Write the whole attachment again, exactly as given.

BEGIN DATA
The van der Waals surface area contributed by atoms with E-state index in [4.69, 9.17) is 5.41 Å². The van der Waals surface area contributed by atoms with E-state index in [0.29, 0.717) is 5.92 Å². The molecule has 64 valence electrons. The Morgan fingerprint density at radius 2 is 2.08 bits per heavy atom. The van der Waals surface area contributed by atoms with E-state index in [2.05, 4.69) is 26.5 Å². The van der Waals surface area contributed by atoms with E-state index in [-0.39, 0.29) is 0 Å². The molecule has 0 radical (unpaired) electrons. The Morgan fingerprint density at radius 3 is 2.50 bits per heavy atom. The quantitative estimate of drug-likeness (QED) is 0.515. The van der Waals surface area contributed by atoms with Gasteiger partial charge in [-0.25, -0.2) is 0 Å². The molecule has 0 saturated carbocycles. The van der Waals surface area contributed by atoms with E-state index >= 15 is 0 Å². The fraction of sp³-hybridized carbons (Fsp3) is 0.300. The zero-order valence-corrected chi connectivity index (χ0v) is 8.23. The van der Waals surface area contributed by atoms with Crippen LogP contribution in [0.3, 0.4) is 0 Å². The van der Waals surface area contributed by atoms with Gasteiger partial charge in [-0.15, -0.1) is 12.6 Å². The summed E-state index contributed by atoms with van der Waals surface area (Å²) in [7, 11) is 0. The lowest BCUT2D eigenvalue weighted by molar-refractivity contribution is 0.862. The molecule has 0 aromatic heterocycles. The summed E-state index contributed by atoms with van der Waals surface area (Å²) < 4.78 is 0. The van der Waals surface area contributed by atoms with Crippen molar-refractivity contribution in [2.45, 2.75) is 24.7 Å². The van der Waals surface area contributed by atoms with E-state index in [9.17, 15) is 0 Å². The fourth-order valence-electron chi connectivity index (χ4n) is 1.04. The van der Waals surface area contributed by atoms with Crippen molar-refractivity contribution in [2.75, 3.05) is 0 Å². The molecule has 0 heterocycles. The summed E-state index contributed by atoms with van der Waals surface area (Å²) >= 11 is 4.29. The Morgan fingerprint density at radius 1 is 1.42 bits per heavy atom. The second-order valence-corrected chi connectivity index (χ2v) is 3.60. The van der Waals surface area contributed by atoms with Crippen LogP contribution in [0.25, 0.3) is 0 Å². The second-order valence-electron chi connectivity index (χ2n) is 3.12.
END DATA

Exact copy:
The van der Waals surface area contributed by atoms with E-state index in [4.69, 9.17) is 5.41 Å². The van der Waals surface area contributed by atoms with E-state index in [0.29, 0.717) is 5.92 Å². The molecule has 64 valence electrons. The Morgan fingerprint density at radius 2 is 2.08 bits per heavy atom. The van der Waals surface area contributed by atoms with E-state index in [2.05, 4.69) is 26.5 Å². The van der Waals surface area contributed by atoms with E-state index in [-0.39, 0.29) is 0 Å². The molecule has 0 radical (unpaired) electrons. The Morgan fingerprint density at radius 3 is 2.50 bits per heavy atom. The quantitative estimate of drug-likeness (QED) is 0.515. The van der Waals surface area contributed by atoms with Gasteiger partial charge in [-0.25, -0.2) is 0 Å². The molecule has 0 saturated carbocycles. The van der Waals surface area contributed by atoms with E-state index >= 15 is 0 Å². The fraction of sp³-hybridized carbons (Fsp3) is 0.300. The zero-order valence-corrected chi connectivity index (χ0v) is 8.23. The van der Waals surface area contributed by atoms with Crippen LogP contribution in [0.3, 0.4) is 0 Å². The van der Waals surface area contributed by atoms with Gasteiger partial charge in [-0.15, -0.1) is 12.6 Å². The summed E-state index contributed by atoms with van der Waals surface area (Å²) in [7, 11) is 0. The lowest BCUT2D eigenvalue weighted by molar-refractivity contribution is 0.862. The molecule has 0 aromatic heterocycles. The summed E-state index contributed by atoms with van der Waals surface area (Å²) < 4.78 is 0. The van der Waals surface area contributed by atoms with Crippen molar-refractivity contribution in [2.45, 2.75) is 24.7 Å². The van der Waals surface area contributed by atoms with E-state index in [9.17, 15) is 0 Å². The fourth-order valence-electron chi connectivity index (χ4n) is 1.04. The van der Waals surface area contributed by atoms with Crippen molar-refractivity contribution in [2.75, 3.05) is 0 Å². The molecule has 0 heterocycles. The summed E-state index contributed by atoms with van der Waals surface area (Å²) >= 11 is 4.29. The Morgan fingerprint density at radius 1 is 1.42 bits per heavy atom. The second-order valence-corrected chi connectivity index (χ2v) is 3.60. The van der Waals surface area contributed by atoms with Crippen LogP contribution in [0.25, 0.3) is 0 Å². The second-order valence-electron chi connectivity index (χ2n) is 3.12.